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Council eyes $8.4 million in requests for 2007

In preliminary budget sessions last week, the Harrison County Council put pencil to paper ‘ 157 pages worth ‘ to bring requests for funding county government offices and agencies in line with allowable tax levies next year. This afternoon at 5, the seven council members will bring out the erasers.
Not many corrections are expected at this stage, but some budget allowances may need to be funded with riverboat revenue instead of property tax dollars.
‘I think we’ve tried to hold the line pretty well,’ said council chair Gary Davis.
In the county general fund, from which most county government expenses are paid, the council has trimmed requests from $9.9 million to $8.4 million.
With some $800,000 available next year from riverboat revenue investments with the Harrison County Community Foundation, plus more than $130,000 remaining in the rainy day fund, Davis said it won’t be difficult to find the dollars that are needed to stay within the allowable tax levy.
The council expects to read each line item in the budget at the Aug. 28, 7 p.m., public meeting, and at the next meeting on Sept. 11, read the departmental totals and adopt the final budget for 2007.
The council has adopted three-percent increases for county employees who earn less than $30,000 a year, and $900 increases for those making more than $30,000. ‘That’s been approved by the council,’ Davis said. ‘That won’t change.’
Only one new employee will be allowed next year, and that is a full-time office assistant for Harrison County Animal Control Officer Mike Gentry.
Councilman Kenneth Saulman’s motion to approve $21,320 for the position, seconded by Alvin Brown, passed 5-1, with Rhonda Rhoads opposing.
She argued that a maintenance technician wasn’t allowed for David Simon, building maintenance supervisor, because he manages to get the job done with only part-time help.
‘Only in county government do you reward somebody for being inefficient,’ she said, referring to Gentry. ‘He gets more help.’
Davis said: ‘It hasn’t been established that he’s inefficient.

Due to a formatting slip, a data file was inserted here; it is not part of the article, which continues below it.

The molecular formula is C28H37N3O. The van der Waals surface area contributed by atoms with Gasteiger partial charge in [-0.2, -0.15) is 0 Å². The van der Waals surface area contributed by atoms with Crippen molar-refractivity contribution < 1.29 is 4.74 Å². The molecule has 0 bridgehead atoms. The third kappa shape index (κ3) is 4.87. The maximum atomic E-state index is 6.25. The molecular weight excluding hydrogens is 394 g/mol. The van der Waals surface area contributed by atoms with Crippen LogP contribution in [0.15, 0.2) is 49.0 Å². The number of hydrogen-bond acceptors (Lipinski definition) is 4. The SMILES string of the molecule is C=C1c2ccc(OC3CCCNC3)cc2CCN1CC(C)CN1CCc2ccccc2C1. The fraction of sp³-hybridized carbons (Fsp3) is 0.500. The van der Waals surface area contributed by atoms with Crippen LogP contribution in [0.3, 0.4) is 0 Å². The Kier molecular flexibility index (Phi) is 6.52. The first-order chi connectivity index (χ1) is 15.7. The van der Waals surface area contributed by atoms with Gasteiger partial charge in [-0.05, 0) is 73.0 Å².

‘He just can’t be there all the time’ because he must respond to dog and cat complaints and sometimes pick up stray animals, Davis said.
Councilman Chris Timberlake said, ‘I toe the line on these new positions, but this is one I would consider.
‘He’s overwhelmed.’
Councilmen Ralph Sherman and Carl (Buck) Mathes also voted in favor of the additional employee.
The council, by consensus, cut funding for part-time help at the animal control facility in half, from $30,000 last year to $15,000.
In Simon’s budget for building maintenance and repairs, the council approved an increase of $10,000 for part-time help, from $15,000 to $25,000, next year.
Budgets that impact the amount that can be spent in the county general account are the funds for health department, parks, reassessment, cumulative building funds, ambulance and welfare (which is basically mandated by the state).
Some of those budgets still must be addressed. Spending in those areas impact spending in county general because county government gets only a set amount to operate and funding for those accounts comes off the top. The county general fund operates on what is left.
After the budgets are approved, the state is expected to determine the tax rates before the end of the year.
County general includes spending for courthouse offices, adult and juvenile law enforcement (police, prosecutors, coroners, probation officers, clerks and courts), property offices such as planning and zoning and surveying, voter registration and elections, a portion of township assessor’s budgets, and spending by the commissioners and council.
Highway budgets are also set by the council but funding comes from gasoline taxes.
School budgets are approved by the elected school trustees in each district.